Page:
There’s dreadful news from the symphony hall – the composer is dead! In this perplexing murder mystery, everyone seems to have a motive, everyone has an alibi and nearly everyone is a musical instrument. But the composer is still dead. Perhaps you can solve the crime yourself. Join the Inspector as he interrogates all the unusual suspects. Then listen to the accompanying audio recording featuring Lemony Snicket and the music of Nathaniel Stookey performed by the San Francisco Symphony. Hear for yourself exactly what took place on that fateful, well-orchestrated evening. Very Good Condition, $7.24 after shipping. $14.50 from Amazon. $17.99 BEFORE shipping on West Music.
In this book, students are introduced to great music through great works of art. From “The Flight of the Bumblee” to “The Four Seasons” to “Night on Bald Mountain,” music is illustrated by great works of art, and the text and accompanying CD urge students to listen for certain instruments. Can you hear the car horns honking, played by clarinets? Can you hear the horses’ hooves, played by castanets? When each CD track is played, students will stop, look, and listen as never before.
Classical music is filled with unforgettable images. In this book, great examples of pictorial music are matched to masterpieces from The Metropolitan Museum of Art, for an introduction to both music and art appreciation for young listeners. Included is a CD featuring 12 short works and an introduction to the orchestra and the instruments. Very Good Condition, $9.82 after shipping. $12.89 on Amazon. $18.95 from West Music BEFORE shipping.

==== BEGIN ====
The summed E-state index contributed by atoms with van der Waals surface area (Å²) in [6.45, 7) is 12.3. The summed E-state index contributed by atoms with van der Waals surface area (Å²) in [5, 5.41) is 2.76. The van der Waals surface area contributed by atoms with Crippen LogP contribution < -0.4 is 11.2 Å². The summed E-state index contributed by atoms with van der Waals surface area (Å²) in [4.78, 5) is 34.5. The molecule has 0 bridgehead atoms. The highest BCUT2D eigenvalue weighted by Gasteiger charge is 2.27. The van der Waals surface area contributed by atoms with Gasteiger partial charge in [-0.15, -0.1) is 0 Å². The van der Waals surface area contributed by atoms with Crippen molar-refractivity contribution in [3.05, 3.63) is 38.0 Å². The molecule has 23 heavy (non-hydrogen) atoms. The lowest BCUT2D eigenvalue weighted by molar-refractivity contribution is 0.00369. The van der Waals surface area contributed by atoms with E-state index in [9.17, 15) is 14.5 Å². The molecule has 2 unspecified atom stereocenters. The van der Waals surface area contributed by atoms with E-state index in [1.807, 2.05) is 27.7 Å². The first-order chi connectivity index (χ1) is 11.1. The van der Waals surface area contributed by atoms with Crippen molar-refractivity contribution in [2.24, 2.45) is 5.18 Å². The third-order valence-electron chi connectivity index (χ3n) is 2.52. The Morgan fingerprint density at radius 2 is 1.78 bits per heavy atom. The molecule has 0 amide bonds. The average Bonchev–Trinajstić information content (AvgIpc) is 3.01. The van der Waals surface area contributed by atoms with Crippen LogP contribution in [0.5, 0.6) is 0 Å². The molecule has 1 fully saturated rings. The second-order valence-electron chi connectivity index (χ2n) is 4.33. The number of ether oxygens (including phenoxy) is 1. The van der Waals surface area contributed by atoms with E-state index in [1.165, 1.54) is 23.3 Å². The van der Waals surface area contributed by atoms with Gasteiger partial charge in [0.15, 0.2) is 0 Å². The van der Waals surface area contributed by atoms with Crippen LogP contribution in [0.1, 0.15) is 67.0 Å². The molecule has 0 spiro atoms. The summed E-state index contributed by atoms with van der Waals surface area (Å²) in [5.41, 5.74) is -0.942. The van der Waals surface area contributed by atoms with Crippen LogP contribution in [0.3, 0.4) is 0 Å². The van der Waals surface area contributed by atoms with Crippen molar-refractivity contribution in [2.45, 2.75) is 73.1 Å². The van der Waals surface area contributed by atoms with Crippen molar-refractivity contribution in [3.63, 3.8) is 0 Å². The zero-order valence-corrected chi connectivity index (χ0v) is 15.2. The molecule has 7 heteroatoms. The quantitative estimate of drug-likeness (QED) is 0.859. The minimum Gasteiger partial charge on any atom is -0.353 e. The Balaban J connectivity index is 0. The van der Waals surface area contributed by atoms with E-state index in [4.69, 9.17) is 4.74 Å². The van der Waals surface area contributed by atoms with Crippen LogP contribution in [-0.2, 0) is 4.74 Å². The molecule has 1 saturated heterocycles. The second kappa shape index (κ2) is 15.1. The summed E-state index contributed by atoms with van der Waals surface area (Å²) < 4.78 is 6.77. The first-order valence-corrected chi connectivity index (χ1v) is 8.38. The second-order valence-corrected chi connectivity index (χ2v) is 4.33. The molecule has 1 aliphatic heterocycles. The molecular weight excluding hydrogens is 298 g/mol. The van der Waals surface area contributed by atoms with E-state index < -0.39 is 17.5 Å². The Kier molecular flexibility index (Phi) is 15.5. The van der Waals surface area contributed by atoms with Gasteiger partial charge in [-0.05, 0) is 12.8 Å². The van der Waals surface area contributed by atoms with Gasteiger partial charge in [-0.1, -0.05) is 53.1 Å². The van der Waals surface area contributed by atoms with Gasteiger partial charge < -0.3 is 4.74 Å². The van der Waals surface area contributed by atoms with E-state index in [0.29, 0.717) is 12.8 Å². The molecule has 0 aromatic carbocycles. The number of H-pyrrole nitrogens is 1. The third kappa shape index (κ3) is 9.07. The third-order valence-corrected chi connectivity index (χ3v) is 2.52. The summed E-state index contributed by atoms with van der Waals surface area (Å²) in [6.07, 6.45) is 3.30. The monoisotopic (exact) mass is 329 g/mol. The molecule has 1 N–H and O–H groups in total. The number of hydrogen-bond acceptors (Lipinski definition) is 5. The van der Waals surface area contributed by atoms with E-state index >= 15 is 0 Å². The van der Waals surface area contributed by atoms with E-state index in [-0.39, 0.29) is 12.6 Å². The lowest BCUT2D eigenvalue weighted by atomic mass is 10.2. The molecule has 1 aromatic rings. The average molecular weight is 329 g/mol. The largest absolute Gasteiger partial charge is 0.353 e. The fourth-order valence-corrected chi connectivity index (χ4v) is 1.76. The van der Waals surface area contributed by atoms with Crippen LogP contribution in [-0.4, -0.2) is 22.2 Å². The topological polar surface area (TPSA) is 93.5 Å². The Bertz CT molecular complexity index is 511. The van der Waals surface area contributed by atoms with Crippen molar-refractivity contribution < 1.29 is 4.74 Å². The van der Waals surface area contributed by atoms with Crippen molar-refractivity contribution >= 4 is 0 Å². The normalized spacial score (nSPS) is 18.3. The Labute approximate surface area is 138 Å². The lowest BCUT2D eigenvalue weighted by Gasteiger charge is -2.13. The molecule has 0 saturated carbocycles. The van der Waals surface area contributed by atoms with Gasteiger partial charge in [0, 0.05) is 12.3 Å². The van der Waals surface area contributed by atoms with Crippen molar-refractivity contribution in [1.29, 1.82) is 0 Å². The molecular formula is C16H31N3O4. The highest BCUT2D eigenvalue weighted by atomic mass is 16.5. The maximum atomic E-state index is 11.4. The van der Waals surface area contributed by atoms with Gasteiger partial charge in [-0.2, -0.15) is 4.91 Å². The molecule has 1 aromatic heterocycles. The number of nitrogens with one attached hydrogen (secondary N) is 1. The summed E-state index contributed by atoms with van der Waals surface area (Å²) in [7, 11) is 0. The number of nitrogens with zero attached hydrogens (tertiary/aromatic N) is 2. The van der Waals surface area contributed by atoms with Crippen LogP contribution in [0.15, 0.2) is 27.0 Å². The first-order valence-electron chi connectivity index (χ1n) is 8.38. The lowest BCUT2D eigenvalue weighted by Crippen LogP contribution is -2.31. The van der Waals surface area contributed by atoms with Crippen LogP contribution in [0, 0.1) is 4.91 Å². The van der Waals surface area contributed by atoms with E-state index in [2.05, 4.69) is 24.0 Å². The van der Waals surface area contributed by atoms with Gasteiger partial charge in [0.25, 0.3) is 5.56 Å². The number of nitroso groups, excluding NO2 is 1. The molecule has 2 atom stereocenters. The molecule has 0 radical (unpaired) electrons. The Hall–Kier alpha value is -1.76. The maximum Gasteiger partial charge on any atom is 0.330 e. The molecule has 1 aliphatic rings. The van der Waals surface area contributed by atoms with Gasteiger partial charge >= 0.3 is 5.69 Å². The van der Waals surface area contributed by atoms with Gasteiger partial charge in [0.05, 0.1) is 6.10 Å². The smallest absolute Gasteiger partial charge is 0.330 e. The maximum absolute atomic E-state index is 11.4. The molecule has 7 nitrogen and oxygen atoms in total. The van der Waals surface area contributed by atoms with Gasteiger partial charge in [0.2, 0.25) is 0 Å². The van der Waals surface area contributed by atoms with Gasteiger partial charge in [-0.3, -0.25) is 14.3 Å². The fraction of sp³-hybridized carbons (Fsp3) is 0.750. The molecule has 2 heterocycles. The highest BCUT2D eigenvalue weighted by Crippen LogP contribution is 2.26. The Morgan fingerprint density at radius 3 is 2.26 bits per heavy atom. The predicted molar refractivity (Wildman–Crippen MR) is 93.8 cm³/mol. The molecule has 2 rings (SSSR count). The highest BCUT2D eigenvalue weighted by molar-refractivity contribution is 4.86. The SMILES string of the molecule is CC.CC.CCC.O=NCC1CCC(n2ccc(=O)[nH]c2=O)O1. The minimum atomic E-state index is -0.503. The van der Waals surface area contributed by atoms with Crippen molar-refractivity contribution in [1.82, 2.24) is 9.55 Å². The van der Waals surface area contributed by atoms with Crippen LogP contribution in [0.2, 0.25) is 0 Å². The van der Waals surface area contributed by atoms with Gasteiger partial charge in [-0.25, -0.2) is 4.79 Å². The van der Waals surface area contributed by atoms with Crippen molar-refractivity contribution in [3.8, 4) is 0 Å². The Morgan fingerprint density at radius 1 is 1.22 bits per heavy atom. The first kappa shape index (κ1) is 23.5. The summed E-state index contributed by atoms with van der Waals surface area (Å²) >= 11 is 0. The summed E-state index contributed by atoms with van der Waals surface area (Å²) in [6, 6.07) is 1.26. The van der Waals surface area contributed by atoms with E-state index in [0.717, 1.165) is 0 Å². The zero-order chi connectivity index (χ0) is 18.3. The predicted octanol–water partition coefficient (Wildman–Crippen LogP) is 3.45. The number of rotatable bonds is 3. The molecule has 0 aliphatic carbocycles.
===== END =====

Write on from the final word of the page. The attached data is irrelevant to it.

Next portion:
This is a simple way to combine music and math, with instruments and counting. This book offers an introduction to beginning multiplication. Students learn to count by twos, threes, and fours as they follow a group of monkeys parading down the street. The monkeys are playing instruments! The rhythmic text adds to the parade theme, while the animals’ shenanigans make counting fun. A note to adults gives suggested activities to reinforce the ideas presented in the book. Good Condition, ex-library hardback book, $4.74 after shipping on Half. Paperback only available on Amazon.